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Using your off season to work on Eccentric Strength Training

Enhance Your Performance and Reduce Injury Risk

The off-season offers a unique opportunity for athletes to focus on refining their strength and flexibility, laying the foundation for a successful competitive season ahead. Among the various training methods, eccentric strength training stands out as a valuable tool for enhancing athletic performance and preventing injuries.

Understanding Eccentric Muscle Contractions

In conventional strength training, we primarily focus on the concentric phase, where our muscles shorten as we lift weights or perform bodyweight exercises. However, eccentric contractions, where muscles lengthen under load, play a crucial role in building muscle strength, power, and control.

Benefits of Eccentric Strength Training

  1. Increased Muscle Strength: Studies have shown that eccentric training can significantly increase muscle strength, particularly in the eccentric phase of muscle contractions. This enhanced strength translates into improved performance in sports that demand explosive movements, such as jumping, sprinting, and throwing.

  2. Enhanced Muscle Power: Power is the product of strength and speed, and eccentric training can boost both of these components. The slower eccentric phase allows for greater muscle activation and force development, leading to improved athletic power.

  3. Improved Muscle Coordination and Control: Eccentric contractions require precise neuromuscular control, as the muscles need to resist lengthening while maintaining stability. This enhanced coordination and control can help athletes maintain form and prevent injuries.

Integrating Eccentric Strength Training into Your Workout

  1. Slowing Down the Lowering Phase: A simple yet effective way to incorporate eccentric training is to slow down the lowering phase of exercises. For instance, instead of quickly lowering a dumbbell during a bicep curl, focus on a controlled descent over 3-4 seconds or as slow as 8 seconds.

  2. Using Lighter Weights: While eccentric contractions build muscle strength, they also place greater strain on the muscles. Therefore, it's advisable to use lighter weights than you typically would for concentric contractions. This allows for proper form and reduces the risk of injury.  Don’t let the lighter weight hurt your ego.  Eccentric lifting with the lighter weight will also increase your ability to concentrically lift much heavier weights than you are accustomed to.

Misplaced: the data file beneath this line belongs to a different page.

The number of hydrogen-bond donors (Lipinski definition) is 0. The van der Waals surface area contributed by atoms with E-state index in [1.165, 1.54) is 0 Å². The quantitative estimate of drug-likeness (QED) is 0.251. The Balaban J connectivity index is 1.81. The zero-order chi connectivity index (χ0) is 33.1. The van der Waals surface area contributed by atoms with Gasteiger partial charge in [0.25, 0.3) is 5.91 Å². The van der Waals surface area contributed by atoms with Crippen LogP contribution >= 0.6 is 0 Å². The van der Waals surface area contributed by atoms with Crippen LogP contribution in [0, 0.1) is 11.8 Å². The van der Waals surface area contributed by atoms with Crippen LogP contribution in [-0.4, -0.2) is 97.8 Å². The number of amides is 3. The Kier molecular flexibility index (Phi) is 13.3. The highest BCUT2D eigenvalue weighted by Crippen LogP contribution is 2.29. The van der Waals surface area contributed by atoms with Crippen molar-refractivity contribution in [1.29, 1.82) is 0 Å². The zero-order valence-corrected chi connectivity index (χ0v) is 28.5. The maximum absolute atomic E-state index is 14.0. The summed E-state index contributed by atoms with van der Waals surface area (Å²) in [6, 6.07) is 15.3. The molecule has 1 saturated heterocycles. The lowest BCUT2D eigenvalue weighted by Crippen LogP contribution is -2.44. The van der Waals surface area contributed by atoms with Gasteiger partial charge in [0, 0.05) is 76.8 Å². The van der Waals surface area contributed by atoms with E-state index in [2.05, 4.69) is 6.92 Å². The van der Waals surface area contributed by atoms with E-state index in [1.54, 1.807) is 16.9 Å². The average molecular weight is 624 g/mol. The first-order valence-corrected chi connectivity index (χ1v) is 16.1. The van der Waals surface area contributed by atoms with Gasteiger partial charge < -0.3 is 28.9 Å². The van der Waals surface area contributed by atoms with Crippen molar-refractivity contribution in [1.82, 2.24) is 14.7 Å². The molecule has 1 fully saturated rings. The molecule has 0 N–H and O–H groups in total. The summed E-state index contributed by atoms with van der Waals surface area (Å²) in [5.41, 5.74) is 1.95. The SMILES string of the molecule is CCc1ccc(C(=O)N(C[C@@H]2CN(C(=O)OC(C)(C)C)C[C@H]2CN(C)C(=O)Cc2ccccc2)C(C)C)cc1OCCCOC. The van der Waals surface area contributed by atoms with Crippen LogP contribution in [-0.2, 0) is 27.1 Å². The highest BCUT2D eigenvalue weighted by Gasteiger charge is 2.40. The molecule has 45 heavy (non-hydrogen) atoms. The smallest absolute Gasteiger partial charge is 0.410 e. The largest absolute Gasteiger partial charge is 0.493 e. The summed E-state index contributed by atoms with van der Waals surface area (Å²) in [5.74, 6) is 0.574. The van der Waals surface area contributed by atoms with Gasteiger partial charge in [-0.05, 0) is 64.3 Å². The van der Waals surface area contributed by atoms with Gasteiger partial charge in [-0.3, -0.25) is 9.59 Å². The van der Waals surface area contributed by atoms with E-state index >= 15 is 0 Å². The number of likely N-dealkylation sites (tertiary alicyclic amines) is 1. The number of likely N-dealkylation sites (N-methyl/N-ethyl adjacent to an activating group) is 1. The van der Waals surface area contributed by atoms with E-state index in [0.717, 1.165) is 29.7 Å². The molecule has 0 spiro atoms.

3. Employing Eccentric-Specific Exercises: Numerous exercises lend themselves to eccentric training. Push-ups, pull-ups, squats, lunges, hamstring curls, and leg press variations are all excellent examples. Focus on controlling the eccentric phase, rather than rushing through it.

Sample Eccentric Strength Training Workout

  • Warm-up (5 minutes): Light cardio, such as jogging or jumping jacks, to prepare your muscles for the workout.

  • Eccentric Push-ups (3 sets of 10-12 repetitions): Lower yourself slowly until your chest almost touches the floor, emphasizing control over the eccentric phase.  If should be performed with the hands elevated above the ground (on weights or chairs) so the chest muscles can lengthen further than they would during push-ups on the floor or when using a barbell. 

  • Eccentric Pull-ups (3 sets of as many repetitions as possible): Lower yourself under control, focusing on maintaining proper form.

  • Eccentric Squats (3 sets of 10-12 repetitions): Descend slowly, maintaining an upright posture.  Holding the bar in front of the shoulders instead of behind the head will allow you to squat down as far as possible while maintaining proper spinal alignment.

  • Eccentric Lunges (3 sets of 10-12 repetitions per leg): Lower your body until your front knee is almost at a 90-degree angle, keeping your back straight.

  • Eccentric Hamstring Curls (3 sets of 10-12 repetitions): Lower your heels slowly until they almost touch your glutes, maintaining a neutral spine.

  • Cool-down (5 minutes): Stretching to improve flexibility and promote muscle recovery.

Assisted Stretching with a trainer and athlete

Keep Moving

Eccentric strength training is a valuable addition to any athlete's training regimen. By incorporating eccentric exercises into your workouts, you can enhance muscle strength, power, coordination, and control, while also reducing the risk of injuries. Remember to listen to your body, and gradually increase the intensity of your workouts. For a consultation about a personalized program contact us at Performance Care Stretch Clinic.


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